Rothenburg Roses
Rothenburg Roses

Well this is a first. I don’t think I’ve ever written a blog post sitting in a park before. We’re in Rothenburg ob der Tauber in northern Bavaria. It’s hot hot hot so we’ve just had our picnic lunch in the castle gardens surrounded by the scent of roses. And not just roses – there’s a hint of rosé too. Not every pensioner’s thermos flask contains tea, you know! What a stroke of genius that was, so cool…

Virtually everybody who sent us recommendations for places to visit on this trip mentioned Rothenburg. It has the toughest planning regulations in all of Germany, and I can see why. The medieval half-timbered buildings look as though they haven’t changed since the 1500’s apart from a coat of paint or two and the streets still bear the ancient cobbles travelled by horse-drawn carriages and merchants’ hand-carts. It’s so picturesque.

The town walls are still intact and you can walk right round the old town on them, admiring the old timbers which still support a roof with Hansel & Gretel style tiles. There’s an open all year Christmas shop containing twirling Christmas trees and dozens of jolly Santas. Very strange when you walk in off the 28° streets. It’s a wonderful place to stroll around soaking up the sights and sounds of a town which has welcomed visitors for hundreds of years.

Rothenburg Town Walls
A walk around the Town Walls

On a practical note our Stellplatz is right outside the town gates so no bicycles were needed, it’s a very short walk to the main square with its street cafés and ice-cream parlours. I didn’t know until we came here that the Germans are really into their ice-cream! Yesterday we decided to eat out. We chose the local specialty – home made game bratwürst with lots of mustard and cold mashed potatoes. Interesting. It was very tasty after the first glass of wine, and our waiter couldn’t have been more chatty. When he realised we were British all he wanted to talk about was Midsomer Murders! He told us that locally, everything shuts down on a Monday night for Inspector Barnaby (as they call the programme here). The local mayor has even written to the BBC to see if they’ll come here to record an episode.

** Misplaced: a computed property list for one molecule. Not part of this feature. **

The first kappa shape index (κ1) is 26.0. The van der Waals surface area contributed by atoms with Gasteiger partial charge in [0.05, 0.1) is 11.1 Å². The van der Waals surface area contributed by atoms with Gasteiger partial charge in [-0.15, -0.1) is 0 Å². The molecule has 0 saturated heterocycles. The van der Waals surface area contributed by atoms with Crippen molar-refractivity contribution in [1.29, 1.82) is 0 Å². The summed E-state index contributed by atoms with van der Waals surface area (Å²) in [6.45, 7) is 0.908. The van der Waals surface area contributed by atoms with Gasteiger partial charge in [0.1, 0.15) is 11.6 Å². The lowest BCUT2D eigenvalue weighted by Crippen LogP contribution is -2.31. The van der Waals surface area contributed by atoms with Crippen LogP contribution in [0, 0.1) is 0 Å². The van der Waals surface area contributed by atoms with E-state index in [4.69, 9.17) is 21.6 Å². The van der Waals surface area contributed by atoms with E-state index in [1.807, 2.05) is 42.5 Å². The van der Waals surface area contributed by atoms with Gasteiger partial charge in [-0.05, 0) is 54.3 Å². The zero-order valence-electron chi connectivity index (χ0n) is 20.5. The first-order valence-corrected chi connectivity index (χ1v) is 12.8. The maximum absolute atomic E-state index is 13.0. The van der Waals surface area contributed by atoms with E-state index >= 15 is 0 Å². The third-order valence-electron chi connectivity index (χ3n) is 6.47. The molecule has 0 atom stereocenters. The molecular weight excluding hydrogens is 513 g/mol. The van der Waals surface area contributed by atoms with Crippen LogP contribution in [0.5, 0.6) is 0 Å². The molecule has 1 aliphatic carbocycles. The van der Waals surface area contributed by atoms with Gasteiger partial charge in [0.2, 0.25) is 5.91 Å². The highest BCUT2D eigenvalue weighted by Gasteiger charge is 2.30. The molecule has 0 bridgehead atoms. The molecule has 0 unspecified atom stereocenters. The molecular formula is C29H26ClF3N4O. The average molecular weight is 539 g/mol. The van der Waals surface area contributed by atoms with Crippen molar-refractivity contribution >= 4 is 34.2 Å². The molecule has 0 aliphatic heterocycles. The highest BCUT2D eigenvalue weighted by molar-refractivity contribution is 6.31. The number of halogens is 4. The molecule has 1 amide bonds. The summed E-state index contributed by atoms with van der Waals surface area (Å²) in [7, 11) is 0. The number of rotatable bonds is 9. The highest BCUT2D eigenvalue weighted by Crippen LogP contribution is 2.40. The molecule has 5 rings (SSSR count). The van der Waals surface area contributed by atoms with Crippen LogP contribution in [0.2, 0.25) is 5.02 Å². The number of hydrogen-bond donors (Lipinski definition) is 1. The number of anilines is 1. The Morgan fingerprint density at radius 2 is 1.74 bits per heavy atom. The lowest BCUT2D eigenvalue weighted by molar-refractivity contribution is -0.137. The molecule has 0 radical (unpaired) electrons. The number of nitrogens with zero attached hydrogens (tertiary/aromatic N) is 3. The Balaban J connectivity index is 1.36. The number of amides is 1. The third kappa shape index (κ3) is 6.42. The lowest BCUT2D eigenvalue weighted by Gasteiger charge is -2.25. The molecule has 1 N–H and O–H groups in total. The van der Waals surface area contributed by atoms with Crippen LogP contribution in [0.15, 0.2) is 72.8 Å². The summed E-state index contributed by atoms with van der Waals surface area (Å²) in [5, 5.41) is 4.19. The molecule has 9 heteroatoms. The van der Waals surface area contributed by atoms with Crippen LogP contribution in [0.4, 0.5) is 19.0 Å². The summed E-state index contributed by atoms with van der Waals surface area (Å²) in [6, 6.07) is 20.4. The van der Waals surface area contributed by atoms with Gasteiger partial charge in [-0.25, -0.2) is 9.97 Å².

Rothenburg Centre
Higgledy-piggledy houses

Seriously, if you ever get to tour the area, you really must stop off in Rothenburg. I apologise for all the pics – but it’s so photogenic!

So what else have we been up to since our last chat? We tried to find a vineyard stop which we’d seen on a Facebook review. Apparently you can stay for free but it’s good manners to buy a bottle or two while you’re there. We read that the owners were happy to show you round for a tasting too. Unfortunately when we arrived, it wasn’t there. We checked that we’d entered the coordinates in the satnav correctly – we had – but all there was was an empty country house at the end of a very narrow, non-Vince friendly track.

Out came the park4night app again and we pointed Vince at the next major spa town, Bad Dürkheim. This turned into another of our favourite stops this trip as the Stellplatz was once again just on the town boundary so we were only a short stroll from the centre. We parked up for a couple of nights in the shade of the trees with plenty of room to wind out Vince’s canopy so we could eat and drink outdoors. Bad Dürkheim has several claims to fame, the most obvious was visible from our pitch. Smack in the middle of a wine-producing Mecca, Europe’s biggest wine cask, the Dürkheimer Fass, sat just across a car park from us. Originally able to hold 1.7 million litres of wine it was never actually used as such; it now contains a restaurant!

Dürkheimer Fass
The Dürkheimer Fass